Yesterday, we blogged about Steve Sarkisian and identified issues related to his termination from USC. Not to pile on the Sark, but his mistakes can lead to a lot of lessons for employers.
First, employers should have drug and alcohol policies that permit random and reasonable suspicion drug and alcohol testing of employees. That way if your coach shows up drunk and tries to call a Hail Mary on every play, you are permitted to submit him to a drug and alcohol test. The policy must, among other things, address what happens if an employee refuses to take a test, and if and when alcohol use is permissible (especially given that the holiday party season is rapidly approaching).
In addition to highlighting the need for an effective drug and alcohol policy, the Sark issue presents an interesting question for employers who may not want to terminate the offending employee. If USC had not terminated Sarkisian, they should have, at a minimum, required him to execute a Last Chance Agreement (“LCA”). A LCA generally requires an employee to seek treatment and provides for additional testing once he or she returns to work. It further specifies that, as the name indicates, this is the employee’s “last chance” to remain employed and that any future incidents would result in immediate termination.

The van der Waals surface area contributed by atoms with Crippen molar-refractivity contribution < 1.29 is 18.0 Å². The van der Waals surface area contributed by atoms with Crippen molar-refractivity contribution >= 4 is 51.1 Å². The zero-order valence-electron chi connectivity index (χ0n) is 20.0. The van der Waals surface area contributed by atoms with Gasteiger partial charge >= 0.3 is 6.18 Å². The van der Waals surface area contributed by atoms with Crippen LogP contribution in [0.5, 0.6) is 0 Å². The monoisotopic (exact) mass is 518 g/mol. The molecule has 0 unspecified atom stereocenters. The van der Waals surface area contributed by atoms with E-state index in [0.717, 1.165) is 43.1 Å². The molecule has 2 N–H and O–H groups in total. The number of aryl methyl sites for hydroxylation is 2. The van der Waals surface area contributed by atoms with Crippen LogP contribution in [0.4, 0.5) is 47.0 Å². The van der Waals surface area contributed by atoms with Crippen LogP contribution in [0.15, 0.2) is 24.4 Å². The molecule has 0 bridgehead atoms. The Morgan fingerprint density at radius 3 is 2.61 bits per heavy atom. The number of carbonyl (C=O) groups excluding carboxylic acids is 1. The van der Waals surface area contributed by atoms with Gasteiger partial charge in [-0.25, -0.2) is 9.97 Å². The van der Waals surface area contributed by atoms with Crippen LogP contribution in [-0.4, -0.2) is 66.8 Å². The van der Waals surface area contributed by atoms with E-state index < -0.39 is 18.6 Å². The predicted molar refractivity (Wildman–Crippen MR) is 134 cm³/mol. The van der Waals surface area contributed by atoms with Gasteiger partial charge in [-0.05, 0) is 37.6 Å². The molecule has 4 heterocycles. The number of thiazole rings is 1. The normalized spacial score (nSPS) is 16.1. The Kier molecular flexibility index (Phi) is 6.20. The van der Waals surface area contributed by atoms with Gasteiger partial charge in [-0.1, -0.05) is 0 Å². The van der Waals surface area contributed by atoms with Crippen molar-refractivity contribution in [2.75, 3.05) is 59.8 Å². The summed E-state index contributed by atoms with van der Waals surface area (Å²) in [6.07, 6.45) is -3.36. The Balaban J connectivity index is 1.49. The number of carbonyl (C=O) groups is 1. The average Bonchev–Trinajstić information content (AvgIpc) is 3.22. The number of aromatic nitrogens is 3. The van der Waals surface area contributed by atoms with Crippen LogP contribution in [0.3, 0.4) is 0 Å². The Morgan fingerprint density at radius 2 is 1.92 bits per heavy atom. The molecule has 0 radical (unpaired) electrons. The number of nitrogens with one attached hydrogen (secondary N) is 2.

Handling employees who have drug or alcohol issues is always a difficult endeavor for employers. Having an effective policy, however, can limit some of the potential concerns.
For more information regarding drug and/or alcohol issues in the workplace or any other labor and employment law matter, please do not hesitate to contact a member of our Labor and Employment Department: George Hlavac, Steve Hoffman, Jeff Stewart, Ed Easterly, or John Buckley.